Contributing to the Meteor65’s speed is the high camera angle. That 35° mount influences how far forward the quad must tilt to feel level, which in turn influences how fast the craft is traveling. This makes it feel like the quad wants to race. Swapping to the 25° camera mount will reduce this tendency and make the quad easier to control.
The Meteor has an impressive ability to maintain flight. Less powerful micro quads often have problems staying up when anything starts to go wrong. Tapping a wall or a race gate, flying under another quad, or even just descending slowly downward through your own propwash are all scenarios that take a lesser micro quad out of the air. Not so with the Meteor65. It not only stays afloat, but maintains its heading instead of spiraling out of control. In a race, this can save you tens of seconds in recovery time for each incident. The higher power output makes this possible.
The cost of this power is shorter flight times. The included batteries are large 300mAh packs, and these provide a 2–2.5 minute flight.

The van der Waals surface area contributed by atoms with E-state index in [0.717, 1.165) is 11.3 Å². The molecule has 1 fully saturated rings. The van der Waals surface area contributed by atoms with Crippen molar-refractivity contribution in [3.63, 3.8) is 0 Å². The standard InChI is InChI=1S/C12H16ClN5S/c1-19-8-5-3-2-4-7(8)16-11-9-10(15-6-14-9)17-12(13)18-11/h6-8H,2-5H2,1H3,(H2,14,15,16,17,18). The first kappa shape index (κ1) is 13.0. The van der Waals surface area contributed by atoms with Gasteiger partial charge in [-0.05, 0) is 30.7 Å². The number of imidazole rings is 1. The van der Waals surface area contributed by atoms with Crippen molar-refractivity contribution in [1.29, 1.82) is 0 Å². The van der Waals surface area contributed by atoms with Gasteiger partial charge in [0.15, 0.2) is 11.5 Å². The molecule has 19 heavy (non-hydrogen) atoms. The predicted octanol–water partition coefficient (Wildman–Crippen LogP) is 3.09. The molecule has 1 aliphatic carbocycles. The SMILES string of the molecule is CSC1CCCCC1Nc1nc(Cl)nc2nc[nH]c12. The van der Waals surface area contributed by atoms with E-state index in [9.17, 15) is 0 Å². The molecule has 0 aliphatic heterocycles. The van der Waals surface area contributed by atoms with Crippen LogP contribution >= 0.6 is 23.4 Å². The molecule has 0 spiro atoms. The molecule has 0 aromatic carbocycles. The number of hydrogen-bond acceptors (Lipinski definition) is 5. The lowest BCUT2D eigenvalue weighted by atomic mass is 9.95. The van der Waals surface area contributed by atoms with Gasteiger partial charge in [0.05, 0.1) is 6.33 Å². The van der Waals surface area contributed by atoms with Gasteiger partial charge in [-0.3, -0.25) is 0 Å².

The BetaFPV Meteor65 is serious machine. It’s the fastest and most powerful 1S quad I’ve ever flown. It’s responsive and carves turns easily. It delivers power cleanly and smoothly through brushless motors with bearings. This is rolled up in a well-built package with proven components and software. All together, it provides a wonderful experience for an indoor racer or enthusiast. This is truly a quad to be feared on the race circuit, should its operator be skilled enough to keep it under control.
The BT2.0 battery connector is part of this formula, for better or worse. Buying into this means you’re beholden to BetaFPV for batteries, unless you’re prepared to modify your quad with a new battery pigtail. BetaFPV is currently the only provider of batteries or chargers in the BT2.0 format. It would be a stretch to complain about much else on this quad, as even the weakest areas meet today’s minimum standards. Of course, the BetaFPV Meteor65 is also the most expensive micro quad I’ve come across.
This is certainly an enthusiast’s quad and not suitable for complete beginners. For example, you can’t buy the Meteor65 bundled with a control transmitter. The ideal owner has a developed throttle control and enough skill with quads to not be intimidated by setting it up on their own. For someone with less gear or experience, I’d suggest BetaFPV’s Whoop Racing Advanced Kit or NewBeeDrone’s Acrobee Lite RTF Kit.